THE LEGISLATURE may have passed the law obliging the president, government ministers, Representatives and MEPs to submit a capital statement, but like so many laws it is not being fully implemented. According to a report in Monday’s Politis, one year after the presidential elections, the legislature’s website, which is supposed to have the capital statements of all these officials has yet to be updated, despite the law’s stipulation that new ministers had to submit the statement within three months of their appointment; a minister that has been replaced is also obliged to submit a new capital statement, within three months of leaving public office.
The paper reported that the Council of Ministers had forwarded this information, within the time-frame set by the law, to the legislature’s special committee dealing with capital statements the committee had failed to post the data on the website. It was unknown whether the special committee, which consists of the House president and two deputies, had met to examine the statements submitted as is its responsibility. The legislature’s spokesman said the legislature was considering waiting until May to post the ministers’ statements as new statements of deputies, who are obliged to submit these three years after taking office, would also be posted.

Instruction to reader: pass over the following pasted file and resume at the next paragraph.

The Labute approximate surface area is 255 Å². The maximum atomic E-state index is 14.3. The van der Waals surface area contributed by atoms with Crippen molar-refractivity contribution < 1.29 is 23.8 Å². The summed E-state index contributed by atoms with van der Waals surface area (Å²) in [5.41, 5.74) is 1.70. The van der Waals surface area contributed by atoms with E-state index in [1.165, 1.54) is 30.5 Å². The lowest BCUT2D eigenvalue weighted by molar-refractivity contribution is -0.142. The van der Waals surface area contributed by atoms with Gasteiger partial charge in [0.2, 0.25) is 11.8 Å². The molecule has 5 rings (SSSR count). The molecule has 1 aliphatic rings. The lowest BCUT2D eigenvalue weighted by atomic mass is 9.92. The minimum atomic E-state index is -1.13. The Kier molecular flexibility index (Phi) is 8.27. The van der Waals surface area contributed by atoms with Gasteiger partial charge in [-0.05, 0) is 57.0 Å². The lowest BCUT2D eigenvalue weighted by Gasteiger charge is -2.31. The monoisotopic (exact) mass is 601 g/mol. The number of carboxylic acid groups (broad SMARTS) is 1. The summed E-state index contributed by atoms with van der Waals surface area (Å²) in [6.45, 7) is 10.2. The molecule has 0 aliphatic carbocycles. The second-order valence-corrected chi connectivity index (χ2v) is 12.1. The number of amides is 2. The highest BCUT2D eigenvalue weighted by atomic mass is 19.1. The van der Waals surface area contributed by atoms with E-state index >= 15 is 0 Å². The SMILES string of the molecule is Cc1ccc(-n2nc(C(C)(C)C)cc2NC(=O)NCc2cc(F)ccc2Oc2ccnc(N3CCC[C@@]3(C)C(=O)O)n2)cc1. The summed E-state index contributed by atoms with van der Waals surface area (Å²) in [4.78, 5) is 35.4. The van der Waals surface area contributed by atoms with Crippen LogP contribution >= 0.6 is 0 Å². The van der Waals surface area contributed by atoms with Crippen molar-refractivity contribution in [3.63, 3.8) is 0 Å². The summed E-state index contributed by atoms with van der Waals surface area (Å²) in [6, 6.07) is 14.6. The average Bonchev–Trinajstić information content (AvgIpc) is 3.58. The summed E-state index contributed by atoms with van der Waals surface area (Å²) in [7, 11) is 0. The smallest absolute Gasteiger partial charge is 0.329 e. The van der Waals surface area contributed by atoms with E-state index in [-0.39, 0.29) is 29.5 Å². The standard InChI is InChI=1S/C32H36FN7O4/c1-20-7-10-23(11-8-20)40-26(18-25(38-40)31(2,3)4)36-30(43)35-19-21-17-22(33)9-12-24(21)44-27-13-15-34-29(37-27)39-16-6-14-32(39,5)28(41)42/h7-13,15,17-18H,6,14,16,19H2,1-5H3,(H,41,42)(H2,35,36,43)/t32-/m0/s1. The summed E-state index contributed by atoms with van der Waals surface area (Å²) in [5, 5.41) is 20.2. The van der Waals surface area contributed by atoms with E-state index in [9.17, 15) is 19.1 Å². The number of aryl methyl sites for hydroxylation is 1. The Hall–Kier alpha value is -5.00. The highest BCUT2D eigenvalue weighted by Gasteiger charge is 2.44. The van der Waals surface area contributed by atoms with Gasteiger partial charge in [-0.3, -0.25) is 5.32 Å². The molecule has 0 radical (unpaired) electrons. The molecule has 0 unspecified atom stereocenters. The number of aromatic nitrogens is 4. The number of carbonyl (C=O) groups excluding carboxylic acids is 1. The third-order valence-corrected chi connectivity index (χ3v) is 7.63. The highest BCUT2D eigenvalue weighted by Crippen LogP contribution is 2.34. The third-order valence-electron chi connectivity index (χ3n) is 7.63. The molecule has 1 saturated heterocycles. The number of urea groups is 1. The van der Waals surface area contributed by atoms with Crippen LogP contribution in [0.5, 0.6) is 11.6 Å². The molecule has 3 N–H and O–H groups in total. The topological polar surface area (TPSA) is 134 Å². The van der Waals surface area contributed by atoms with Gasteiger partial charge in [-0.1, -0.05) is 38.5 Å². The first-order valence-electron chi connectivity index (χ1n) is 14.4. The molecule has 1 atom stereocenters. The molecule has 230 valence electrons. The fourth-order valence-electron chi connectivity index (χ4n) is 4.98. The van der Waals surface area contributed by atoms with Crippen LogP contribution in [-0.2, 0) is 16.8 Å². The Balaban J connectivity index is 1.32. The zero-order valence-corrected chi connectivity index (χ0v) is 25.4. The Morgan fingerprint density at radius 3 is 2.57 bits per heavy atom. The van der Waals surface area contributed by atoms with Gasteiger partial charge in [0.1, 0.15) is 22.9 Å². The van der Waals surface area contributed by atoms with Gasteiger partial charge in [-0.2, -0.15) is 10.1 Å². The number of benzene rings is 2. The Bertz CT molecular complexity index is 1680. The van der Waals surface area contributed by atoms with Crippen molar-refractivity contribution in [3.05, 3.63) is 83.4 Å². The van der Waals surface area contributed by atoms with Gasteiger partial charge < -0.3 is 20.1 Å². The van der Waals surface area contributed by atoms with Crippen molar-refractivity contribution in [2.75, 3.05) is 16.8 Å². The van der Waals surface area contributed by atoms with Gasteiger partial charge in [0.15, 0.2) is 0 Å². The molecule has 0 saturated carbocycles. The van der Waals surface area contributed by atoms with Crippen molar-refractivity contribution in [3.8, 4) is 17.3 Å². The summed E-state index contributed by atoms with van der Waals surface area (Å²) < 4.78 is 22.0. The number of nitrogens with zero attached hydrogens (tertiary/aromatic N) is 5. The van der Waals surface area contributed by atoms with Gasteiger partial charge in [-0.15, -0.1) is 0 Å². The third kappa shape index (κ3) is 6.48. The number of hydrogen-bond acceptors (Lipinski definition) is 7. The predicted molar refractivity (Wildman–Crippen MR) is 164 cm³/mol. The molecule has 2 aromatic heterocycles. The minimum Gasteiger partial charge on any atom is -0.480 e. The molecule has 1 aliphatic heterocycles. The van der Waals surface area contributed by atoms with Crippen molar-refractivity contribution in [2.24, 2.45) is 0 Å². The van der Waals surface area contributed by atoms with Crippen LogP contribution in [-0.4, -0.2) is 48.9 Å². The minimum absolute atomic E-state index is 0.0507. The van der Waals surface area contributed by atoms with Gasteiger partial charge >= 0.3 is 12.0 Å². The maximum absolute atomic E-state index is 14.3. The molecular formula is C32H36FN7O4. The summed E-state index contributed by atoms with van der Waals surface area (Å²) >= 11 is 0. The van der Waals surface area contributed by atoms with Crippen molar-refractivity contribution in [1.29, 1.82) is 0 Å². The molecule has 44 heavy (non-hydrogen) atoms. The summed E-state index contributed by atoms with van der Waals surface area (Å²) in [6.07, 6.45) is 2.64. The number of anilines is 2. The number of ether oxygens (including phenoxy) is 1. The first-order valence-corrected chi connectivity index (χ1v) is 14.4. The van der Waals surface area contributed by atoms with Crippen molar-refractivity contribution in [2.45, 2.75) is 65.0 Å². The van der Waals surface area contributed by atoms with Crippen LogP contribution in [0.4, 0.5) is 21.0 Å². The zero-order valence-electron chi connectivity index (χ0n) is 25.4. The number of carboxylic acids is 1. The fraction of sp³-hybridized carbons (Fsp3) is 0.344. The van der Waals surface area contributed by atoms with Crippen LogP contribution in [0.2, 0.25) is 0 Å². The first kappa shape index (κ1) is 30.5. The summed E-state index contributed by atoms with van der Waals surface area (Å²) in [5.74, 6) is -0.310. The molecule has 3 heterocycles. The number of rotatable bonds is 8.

This is indicative of how seriously the politicians take the law on capital statements, which they grudgingly approved after years of finding pretexts to put it off. The lack of seriousness was evident from the start, as the statements submitted were incomplete, some property values at 1980 prices, others at 2013 price, vague information about shareholding etc. Although statements with the assets of spouses and underaged children of officials were also submitted, these were not posted.
It was limited transparency, as a deputy could put all his or her assets in the name of their spouse or children and present him/her self as a pauper. Was this the objective of the law? What type of transparency is it, when it gives the official the opportunity to hide family assets from the public? Even if the committee has this information, in effect it is being concealed from the public, and no committee of deputies is ever likely to ask for a spouse’s assets to be investigated.
In effect, the politicians have done the absolute minimum as regards publicising their assets – they have not even bothered drafting regulations that stipulate how the information should be submitted, allowing officials to do as they please. There is also nobody to check this information – only if someone alleges that information is incorrect would the special committee order an investigation. Leaving holes and grey areas must have the intention all along as objective was not real transparency, but the impression there is transparency.